For all McGrath’s missteps, though, his most questionable choice is in his handing of Capote’s relationship with Perry Smith, which he casts as the central issue of the film. Many have speculated that the bond between author and killer extended to a sexual relationship, but McGrath leaves no ambiguity there, positing a violent and profoundly emotional connection. And his Smith seems far from Capote’s description — Daniel Craig is a fine actor, but he’s too solid and mature a presence for the lost soul that the writer empathized with. Craig can be needy and wheedling, as he should be, but his neediness has a frightening, dangerous edge, and some of McGrath’s devices — such as having Smith serenade Capote into the camera just before his execution — are embarrassingly clumsy.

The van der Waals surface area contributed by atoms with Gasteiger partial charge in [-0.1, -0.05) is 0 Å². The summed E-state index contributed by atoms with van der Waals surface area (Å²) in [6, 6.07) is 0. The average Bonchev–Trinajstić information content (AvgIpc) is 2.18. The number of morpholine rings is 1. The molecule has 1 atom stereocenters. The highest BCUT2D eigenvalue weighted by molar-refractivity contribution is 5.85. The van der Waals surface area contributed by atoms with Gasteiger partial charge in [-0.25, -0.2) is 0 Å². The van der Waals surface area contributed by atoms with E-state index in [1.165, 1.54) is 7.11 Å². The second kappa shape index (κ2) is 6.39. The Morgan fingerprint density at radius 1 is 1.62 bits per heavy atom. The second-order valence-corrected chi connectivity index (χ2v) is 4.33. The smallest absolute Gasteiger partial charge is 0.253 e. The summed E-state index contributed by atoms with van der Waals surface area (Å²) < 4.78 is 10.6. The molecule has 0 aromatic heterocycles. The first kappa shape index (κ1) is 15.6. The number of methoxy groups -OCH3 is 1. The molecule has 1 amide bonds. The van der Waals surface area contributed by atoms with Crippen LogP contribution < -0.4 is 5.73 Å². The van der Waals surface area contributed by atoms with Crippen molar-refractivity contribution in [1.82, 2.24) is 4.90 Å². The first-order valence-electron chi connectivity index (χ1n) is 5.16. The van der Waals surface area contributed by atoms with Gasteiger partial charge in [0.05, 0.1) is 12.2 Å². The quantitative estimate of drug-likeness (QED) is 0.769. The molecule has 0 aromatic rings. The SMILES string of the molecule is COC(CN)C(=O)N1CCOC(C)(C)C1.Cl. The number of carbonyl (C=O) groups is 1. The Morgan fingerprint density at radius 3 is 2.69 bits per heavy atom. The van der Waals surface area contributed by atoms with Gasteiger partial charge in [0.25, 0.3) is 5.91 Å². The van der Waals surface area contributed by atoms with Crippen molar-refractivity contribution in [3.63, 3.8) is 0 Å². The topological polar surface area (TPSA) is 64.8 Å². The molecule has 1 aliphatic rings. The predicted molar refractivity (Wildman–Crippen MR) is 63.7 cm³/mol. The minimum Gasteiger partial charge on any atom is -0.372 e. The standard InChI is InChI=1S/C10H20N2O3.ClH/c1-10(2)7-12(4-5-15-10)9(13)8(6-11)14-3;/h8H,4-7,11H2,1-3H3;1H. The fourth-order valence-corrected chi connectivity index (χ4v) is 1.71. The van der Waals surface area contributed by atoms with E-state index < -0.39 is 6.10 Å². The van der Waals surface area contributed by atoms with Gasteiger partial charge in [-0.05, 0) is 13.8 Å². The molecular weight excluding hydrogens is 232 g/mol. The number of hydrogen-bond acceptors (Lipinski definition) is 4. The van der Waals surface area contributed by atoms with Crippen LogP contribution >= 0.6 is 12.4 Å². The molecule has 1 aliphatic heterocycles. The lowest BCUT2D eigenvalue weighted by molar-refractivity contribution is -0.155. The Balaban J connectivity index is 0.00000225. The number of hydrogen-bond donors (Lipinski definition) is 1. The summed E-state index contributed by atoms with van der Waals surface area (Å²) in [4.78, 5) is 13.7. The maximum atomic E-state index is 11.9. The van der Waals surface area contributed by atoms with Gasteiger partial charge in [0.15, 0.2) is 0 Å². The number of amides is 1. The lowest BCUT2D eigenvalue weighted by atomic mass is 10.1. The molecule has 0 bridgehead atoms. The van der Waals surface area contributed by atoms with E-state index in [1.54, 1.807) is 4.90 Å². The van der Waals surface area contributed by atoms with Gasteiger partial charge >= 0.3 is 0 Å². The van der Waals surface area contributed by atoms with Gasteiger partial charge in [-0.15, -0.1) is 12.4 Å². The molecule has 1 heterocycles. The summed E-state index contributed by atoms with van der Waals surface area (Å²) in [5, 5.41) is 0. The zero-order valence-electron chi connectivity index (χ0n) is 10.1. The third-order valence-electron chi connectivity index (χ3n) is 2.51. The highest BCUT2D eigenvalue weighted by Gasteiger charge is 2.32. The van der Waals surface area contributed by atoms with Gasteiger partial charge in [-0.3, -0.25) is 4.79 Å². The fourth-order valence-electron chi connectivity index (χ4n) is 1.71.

McGrath does get some things right — his understanding of Capote’s ability to win people’s confidence is perhaps richer than that shown in the earlier film, and this is an essential point about the man: It’s what enabled him to become such an astute observer of both high and low life in his times. And he offers a speculative but convincing view of Capote’s creative process, showing him recounting his Kansas stories to his New York friends and refining details and dialogue for maximum impact, in contrast to Capote’s claims of reporting everything just as it was told to him. There’s good stuff here amidst the dross, but when we already have one compelling vision of the same material, the few felicities that McGrath offers aren’t really worth the bother.

Jeremy C. Fox is a founding critic of Pajiba and a member of the Online Film Critics Society.You may email him at jeremycfox[at]